Plays and Poems (Google eBook)

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G. Routledge, 1887 - 286 pages
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Page 285 - His golden locks time hath to silver turned; O time too swift, O swiftness never ceasing ! His youth 'gainst time and age hath ever spurned, But spurned in vain; youth waneth by increasing: Beauty, strength, youth are flowers but fading seen; Duty, faith, love are roots, and ever green. His helmet now shall make a hive for bees; And, lovers...
Page 26 - My love is fair, my love is gay, \ As fresh as bin the flowers in May, And of my love my roundelay, My merry merry merry roundelay, Concludes with Cupid's curse, They that do change old love for new, Pray gods they change for worse ! BOTH.
Page 285 - And lovers' sonnets turned to holy psalms, A man-at-arms must now serve on his knees, And feed on prayers, which are Age his alms: But though from court to cottage he depart, His Saint is sure of his unspotted heart. And when he saddest sits in homely cell, He'll teach his swains this carol for a song, "Blest be the hearts that wish my sovereign well, Curst be the souls that think her any wrong.
Page 85 - Now comes my Lover tripping like the Roe, And brings my longings tangled in her hair. To joy her love I'll build a kingly bower. Seated in hearing of a hundred streams, That, for their homage to her sovereign joys, Shall, as the serpents fold into their nests, In oblique turnings wind the nimble waves About the circles of her curious walks, And with their murmur summon easeful sleep To lay his golden sceptre on her brows.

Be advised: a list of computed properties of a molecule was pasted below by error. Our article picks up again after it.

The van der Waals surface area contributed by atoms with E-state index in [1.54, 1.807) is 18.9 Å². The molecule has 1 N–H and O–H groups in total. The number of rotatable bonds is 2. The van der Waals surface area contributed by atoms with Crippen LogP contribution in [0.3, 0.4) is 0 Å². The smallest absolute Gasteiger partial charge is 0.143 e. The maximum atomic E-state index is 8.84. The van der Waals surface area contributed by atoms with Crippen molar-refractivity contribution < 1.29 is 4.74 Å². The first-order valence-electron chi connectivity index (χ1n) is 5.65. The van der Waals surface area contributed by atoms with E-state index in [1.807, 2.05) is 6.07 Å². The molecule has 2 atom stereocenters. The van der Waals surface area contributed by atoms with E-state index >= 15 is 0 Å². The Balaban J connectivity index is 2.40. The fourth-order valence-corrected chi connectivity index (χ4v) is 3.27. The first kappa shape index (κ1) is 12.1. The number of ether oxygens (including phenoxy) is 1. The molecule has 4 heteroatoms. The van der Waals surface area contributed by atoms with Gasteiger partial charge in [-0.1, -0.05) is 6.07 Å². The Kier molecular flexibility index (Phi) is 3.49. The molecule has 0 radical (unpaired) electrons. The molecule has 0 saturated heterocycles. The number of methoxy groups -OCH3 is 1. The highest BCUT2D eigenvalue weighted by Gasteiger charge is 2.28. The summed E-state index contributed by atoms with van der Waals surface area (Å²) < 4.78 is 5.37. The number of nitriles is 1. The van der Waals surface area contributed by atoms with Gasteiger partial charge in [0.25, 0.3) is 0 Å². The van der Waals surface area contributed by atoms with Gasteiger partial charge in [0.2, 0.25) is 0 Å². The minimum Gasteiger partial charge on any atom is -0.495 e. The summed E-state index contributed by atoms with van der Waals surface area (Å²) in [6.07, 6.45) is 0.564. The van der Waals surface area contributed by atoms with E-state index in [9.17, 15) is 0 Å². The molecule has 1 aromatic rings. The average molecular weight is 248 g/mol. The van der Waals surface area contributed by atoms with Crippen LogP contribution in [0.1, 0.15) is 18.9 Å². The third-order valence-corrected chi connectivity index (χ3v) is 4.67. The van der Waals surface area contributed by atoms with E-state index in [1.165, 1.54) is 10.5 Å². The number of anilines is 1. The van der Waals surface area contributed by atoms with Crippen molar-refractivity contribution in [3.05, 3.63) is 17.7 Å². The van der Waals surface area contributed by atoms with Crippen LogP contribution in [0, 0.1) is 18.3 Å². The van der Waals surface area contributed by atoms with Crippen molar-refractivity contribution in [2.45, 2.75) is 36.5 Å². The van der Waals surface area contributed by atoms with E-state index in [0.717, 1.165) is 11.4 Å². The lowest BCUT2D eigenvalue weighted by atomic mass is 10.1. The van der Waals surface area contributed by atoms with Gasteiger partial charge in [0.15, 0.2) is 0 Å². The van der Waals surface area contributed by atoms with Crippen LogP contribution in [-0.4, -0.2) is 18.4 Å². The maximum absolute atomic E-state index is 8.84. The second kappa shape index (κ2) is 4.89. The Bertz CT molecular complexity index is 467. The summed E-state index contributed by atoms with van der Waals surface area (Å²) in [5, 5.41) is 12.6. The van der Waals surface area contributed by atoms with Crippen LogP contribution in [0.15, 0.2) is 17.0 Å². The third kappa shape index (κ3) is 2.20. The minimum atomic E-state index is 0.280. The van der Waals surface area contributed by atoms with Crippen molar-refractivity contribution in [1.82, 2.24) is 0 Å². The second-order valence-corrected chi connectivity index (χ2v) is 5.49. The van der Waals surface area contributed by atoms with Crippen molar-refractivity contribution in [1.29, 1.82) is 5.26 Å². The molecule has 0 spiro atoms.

Page 177 - Now sit thee here, and tell a heavy tale, Sad in thy mood, and sober in thy cheer ; Here sit thee now, and to thyself relate The hard mishap of thy most wretched state. In Thessaly I...
Page 25 - My love is fair, my love is gay, As fresh as bin the flowers in May, And of my love my roundelay, My merry, merry, merry roundelay, Concludes with Cupid's curse, They that do change old love for new, Pray gods they change for worse ! Ambo simul.
Page 180 - Lamp. By my other wife I had a daughter so hardfavoured, so foul, and ill-faced, that I think a grove full of golden trees, and the leaves of rubies and diamonds, would not be a dowry answerable to her deformity. Erest. Well, neighbour, now you have spoke, hear me speak : send them to the well for the water of life ; there shall they find their fortunes unlocked for.
Page 208 - Gently dip, but not too deep, . For fear thou make the golden beard to weep. Fair maid, white and red, Comb me smooth, and stroke my head, And every hair a sheaf shall be, And every sheaf a golden tree.
Page 26 - Fair and fair and twice so fair, As fair as any may be: Thy love is fair for thee alone, And for no other lady.
Page 82 - What tunes, what words, what looks, what wonders pierce My soul, incensed with a sudden fire ! What tree, what shade, what spring, what paradise, Enjoys the beauty of so fair a dame ! Fair Eva, plac'd in perfect happiness, Lending her praise-notes to the liberal heavens, Struck with the accents of Arch-angels' tunes, Wrought not more pleasure to her husband's thoughts, Than this fair woman's words and notes to mine.

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